Taken from here.
"Let us not give them what they want from the Times Square incident: endless debates about threats we face from jihadists and debates about whether we are safer but not yet safe. Our adversary revels in the publicity from failed attacks. They spread the message that we are weak as we writhe in self-scrutiny about why security isn't perfect. Our adversaries take pleasure in being called jihadists, warriors. They want to be seen as gallant fighters, carrying a banner inherited from equally gallant forebears.
It is not so. The ideology unfurled by al Qaeda a decade ago may have had ideological resonance then; it has less now, as potential adherents understand that the only message is one of wanton bloodshed in pursuit of a goal that is unclear and unachievable.
Let Times Square go. Don't let our adversary glory in it. And, if the purported plotter, Faisal Shahzad, is in fact the perpetrator, let him rot without comment. If he did this, he is no jihadist, no revolutionary. He may be, instead, just a man bent on killing innocent women and children. That is not jihad. It is murder."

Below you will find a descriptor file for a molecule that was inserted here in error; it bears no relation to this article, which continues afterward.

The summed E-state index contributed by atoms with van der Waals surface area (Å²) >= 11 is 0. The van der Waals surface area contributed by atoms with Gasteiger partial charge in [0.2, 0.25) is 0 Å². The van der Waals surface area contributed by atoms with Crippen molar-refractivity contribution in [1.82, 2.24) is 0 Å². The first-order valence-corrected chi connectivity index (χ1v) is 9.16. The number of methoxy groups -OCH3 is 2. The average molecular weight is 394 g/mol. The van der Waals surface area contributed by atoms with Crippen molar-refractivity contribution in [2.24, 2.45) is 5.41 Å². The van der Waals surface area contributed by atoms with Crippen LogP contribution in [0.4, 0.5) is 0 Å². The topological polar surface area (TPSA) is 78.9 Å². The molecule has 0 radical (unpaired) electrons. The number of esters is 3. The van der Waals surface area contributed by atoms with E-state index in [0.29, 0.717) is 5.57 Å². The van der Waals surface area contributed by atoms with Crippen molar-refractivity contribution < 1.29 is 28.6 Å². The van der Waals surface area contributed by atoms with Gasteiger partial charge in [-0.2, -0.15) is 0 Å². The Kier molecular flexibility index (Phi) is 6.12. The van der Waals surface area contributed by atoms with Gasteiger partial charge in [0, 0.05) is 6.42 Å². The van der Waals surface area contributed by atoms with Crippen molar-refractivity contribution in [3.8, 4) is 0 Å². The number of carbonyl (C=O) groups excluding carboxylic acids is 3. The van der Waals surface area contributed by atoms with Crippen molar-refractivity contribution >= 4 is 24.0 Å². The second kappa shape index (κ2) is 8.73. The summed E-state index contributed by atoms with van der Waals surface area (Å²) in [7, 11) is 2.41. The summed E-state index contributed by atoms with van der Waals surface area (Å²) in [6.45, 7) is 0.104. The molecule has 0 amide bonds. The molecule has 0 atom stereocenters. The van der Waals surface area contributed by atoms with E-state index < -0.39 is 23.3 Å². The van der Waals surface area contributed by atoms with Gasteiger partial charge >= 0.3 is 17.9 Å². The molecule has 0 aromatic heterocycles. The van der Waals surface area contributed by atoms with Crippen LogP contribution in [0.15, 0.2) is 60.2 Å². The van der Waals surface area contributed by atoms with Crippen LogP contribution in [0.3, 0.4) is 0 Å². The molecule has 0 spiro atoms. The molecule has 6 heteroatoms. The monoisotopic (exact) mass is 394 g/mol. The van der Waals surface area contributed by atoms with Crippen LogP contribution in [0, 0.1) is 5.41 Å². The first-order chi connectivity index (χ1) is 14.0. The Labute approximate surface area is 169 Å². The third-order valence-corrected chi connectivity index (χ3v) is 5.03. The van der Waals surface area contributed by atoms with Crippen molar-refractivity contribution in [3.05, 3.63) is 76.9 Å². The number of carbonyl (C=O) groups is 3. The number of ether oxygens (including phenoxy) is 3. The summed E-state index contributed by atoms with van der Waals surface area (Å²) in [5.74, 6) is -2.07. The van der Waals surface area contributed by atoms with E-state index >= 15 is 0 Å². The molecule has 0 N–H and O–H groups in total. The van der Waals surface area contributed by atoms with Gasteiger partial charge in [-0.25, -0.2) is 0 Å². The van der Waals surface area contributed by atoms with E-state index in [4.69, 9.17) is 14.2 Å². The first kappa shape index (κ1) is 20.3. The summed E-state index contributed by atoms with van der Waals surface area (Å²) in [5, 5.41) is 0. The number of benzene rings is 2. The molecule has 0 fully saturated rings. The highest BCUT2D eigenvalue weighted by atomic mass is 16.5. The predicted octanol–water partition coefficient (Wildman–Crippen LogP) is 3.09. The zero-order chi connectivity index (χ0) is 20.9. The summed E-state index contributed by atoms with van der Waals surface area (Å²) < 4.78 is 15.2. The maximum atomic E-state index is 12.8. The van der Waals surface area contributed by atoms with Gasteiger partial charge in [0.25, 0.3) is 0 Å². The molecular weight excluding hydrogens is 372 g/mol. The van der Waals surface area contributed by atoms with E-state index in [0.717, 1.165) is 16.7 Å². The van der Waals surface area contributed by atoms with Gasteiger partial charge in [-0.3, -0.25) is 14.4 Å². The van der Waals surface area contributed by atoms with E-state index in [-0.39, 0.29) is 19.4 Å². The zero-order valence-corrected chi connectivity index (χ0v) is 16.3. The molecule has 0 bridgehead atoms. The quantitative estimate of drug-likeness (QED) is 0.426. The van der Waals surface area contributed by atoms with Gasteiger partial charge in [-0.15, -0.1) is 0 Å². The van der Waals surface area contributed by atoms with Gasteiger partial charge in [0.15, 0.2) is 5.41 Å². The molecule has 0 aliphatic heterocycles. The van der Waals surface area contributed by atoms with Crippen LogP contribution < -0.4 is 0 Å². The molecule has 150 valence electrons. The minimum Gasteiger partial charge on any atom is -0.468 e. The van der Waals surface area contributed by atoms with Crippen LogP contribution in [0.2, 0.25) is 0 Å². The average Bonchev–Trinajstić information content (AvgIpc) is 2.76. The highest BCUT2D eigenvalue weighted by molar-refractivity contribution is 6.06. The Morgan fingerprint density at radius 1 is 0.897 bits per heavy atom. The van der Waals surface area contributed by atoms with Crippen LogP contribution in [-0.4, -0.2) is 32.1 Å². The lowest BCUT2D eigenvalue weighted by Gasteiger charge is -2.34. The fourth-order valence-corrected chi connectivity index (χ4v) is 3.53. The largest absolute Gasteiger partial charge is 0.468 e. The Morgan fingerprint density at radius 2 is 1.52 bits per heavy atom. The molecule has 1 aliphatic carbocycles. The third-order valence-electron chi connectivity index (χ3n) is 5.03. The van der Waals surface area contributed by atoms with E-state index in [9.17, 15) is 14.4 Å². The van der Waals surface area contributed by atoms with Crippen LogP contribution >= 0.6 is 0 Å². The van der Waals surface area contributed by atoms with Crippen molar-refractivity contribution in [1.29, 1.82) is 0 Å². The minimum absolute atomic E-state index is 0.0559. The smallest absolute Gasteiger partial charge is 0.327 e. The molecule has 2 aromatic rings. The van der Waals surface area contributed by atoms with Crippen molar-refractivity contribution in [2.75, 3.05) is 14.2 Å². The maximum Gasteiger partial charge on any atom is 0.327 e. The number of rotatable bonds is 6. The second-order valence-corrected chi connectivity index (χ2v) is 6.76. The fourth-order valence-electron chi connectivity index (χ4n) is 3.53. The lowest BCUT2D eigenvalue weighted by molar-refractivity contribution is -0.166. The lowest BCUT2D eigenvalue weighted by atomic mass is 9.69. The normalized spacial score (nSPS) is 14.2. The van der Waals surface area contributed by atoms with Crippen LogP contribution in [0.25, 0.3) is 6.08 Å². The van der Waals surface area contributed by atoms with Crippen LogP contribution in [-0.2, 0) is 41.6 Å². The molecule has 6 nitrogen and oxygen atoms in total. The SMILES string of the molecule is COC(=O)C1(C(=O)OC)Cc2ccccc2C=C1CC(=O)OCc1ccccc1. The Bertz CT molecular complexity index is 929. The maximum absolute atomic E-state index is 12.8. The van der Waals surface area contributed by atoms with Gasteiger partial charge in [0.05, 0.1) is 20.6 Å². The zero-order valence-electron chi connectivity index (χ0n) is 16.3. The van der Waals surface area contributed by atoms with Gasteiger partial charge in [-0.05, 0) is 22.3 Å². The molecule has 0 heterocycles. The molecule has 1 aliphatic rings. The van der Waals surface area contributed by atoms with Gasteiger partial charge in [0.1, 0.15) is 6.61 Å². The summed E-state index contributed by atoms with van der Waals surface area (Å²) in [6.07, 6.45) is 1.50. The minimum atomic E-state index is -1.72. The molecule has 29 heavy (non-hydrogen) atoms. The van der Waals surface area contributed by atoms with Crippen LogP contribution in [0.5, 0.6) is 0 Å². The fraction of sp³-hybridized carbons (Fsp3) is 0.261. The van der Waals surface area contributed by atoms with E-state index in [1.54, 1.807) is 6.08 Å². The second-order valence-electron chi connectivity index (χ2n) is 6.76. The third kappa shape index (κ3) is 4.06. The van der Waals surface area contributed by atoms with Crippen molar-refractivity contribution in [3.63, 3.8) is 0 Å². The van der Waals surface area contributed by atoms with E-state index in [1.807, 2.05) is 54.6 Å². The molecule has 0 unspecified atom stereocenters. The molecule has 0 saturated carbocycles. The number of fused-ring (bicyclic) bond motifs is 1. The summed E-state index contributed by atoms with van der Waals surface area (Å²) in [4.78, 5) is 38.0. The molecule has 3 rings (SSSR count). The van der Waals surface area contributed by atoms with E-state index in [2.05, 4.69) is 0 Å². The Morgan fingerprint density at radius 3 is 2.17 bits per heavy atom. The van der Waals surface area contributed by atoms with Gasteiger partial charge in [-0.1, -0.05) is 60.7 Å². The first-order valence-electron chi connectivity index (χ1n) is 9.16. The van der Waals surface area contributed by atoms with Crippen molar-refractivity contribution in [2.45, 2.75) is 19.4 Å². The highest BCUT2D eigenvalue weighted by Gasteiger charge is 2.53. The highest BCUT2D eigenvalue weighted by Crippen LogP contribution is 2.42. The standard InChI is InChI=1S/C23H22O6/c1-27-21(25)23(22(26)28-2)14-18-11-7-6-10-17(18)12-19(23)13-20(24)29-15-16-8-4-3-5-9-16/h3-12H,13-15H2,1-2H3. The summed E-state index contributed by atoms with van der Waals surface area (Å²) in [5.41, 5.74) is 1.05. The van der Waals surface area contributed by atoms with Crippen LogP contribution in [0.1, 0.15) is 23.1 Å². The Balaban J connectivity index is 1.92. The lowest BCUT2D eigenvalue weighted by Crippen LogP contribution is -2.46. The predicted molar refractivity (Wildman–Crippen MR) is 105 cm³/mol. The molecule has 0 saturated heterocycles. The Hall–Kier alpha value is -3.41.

Philip Mudd is a senior research fellow with the New America Foundations' Counterterrorism Strategy Initiative. He managed Iraq analysis for the CIA from 1999 to 2001; during the George W. Bush administration, he served as the first deputy director of the Federal Bureau of Investigation's National Security Branch. He was nominated by President Obama -- and later withdrew his nomination -- as undersecretary of intelligence and analysis at the Department of Homeland Security in early 2009.
What I want to stress is the spirit of the article. We choose to live in a democratic society where we have freedoms and rights which, unfortunately, some violent people (Muslim and non-Muslim) use against us. We should not let such random spurts of violence scare us into taking back the freedoms and rights we hold so dear. It is much braver to stay the course of reason than it is to begin any sort of war on anything.